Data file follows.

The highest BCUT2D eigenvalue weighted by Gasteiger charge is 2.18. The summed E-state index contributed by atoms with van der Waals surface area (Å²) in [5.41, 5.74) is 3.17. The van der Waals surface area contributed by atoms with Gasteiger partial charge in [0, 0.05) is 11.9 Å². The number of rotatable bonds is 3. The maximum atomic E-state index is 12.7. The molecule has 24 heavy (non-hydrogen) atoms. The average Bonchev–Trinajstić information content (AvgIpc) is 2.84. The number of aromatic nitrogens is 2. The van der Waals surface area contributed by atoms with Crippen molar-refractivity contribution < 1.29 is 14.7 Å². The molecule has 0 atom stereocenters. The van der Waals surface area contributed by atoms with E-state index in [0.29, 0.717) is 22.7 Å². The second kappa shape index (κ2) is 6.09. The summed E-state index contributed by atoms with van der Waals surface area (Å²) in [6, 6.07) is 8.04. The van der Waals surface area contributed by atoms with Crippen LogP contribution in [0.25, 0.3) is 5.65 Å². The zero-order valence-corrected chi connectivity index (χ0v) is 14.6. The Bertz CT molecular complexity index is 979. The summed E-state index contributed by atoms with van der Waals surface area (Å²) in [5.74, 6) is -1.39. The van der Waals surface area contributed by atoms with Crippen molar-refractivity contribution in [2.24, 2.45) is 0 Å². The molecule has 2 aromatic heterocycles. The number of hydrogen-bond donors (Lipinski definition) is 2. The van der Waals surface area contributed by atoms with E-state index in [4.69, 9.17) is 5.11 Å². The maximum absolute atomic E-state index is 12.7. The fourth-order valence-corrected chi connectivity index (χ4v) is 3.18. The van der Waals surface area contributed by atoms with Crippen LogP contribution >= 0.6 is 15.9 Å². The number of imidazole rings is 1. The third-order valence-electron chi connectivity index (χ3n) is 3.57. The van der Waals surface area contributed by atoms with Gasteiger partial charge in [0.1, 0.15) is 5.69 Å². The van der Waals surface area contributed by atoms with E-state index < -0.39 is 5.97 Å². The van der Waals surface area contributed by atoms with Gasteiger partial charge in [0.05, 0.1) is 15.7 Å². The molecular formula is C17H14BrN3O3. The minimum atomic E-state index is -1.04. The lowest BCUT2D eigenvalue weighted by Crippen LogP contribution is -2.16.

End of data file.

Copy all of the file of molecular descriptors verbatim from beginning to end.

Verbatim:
The highest BCUT2D eigenvalue weighted by Gasteiger charge is 2.18. The summed E-state index contributed by atoms with van der Waals surface area (Å²) in [5.41, 5.74) is 3.17. The van der Waals surface area contributed by atoms with Gasteiger partial charge in [0, 0.05) is 11.9 Å². The number of rotatable bonds is 3. The maximum atomic E-state index is 12.7. The molecule has 24 heavy (non-hydrogen) atoms. The average Bonchev–Trinajstić information content (AvgIpc) is 2.84. The number of aromatic nitrogens is 2. The van der Waals surface area contributed by atoms with Crippen molar-refractivity contribution < 1.29 is 14.7 Å². The molecule has 0 atom stereocenters. The van der Waals surface area contributed by atoms with E-state index in [0.29, 0.717) is 22.7 Å². The second kappa shape index (κ2) is 6.09. The summed E-state index contributed by atoms with van der Waals surface area (Å²) in [6, 6.07) is 8.04. The van der Waals surface area contributed by atoms with Crippen LogP contribution in [0.25, 0.3) is 5.65 Å². The zero-order valence-corrected chi connectivity index (χ0v) is 14.6. The Bertz CT molecular complexity index is 979. The summed E-state index contributed by atoms with van der Waals surface area (Å²) in [5.74, 6) is -1.39. The van der Waals surface area contributed by atoms with Crippen molar-refractivity contribution in [2.24, 2.45) is 0 Å². The molecule has 2 aromatic heterocycles. The number of hydrogen-bond donors (Lipinski definition) is 2. The van der Waals surface area contributed by atoms with E-state index in [4.69, 9.17) is 5.11 Å². The maximum absolute atomic E-state index is 12.7. The fourth-order valence-corrected chi connectivity index (χ4v) is 3.18. The van der Waals surface area contributed by atoms with Crippen LogP contribution >= 0.6 is 15.9 Å². The number of imidazole rings is 1. The third-order valence-electron chi connectivity index (χ3n) is 3.57. The van der Waals surface area contributed by atoms with Gasteiger partial charge in [0.1, 0.15) is 5.69 Å². The van der Waals surface area contributed by atoms with E-state index < -0.39 is 5.97 Å². The van der Waals surface area contributed by atoms with Gasteiger partial charge in [0.05, 0.1) is 15.7 Å². The molecular formula is C17H14BrN3O3. The minimum atomic E-state index is -1.04. The lowest BCUT2D eigenvalue weighted by Crippen LogP contribution is -2.16.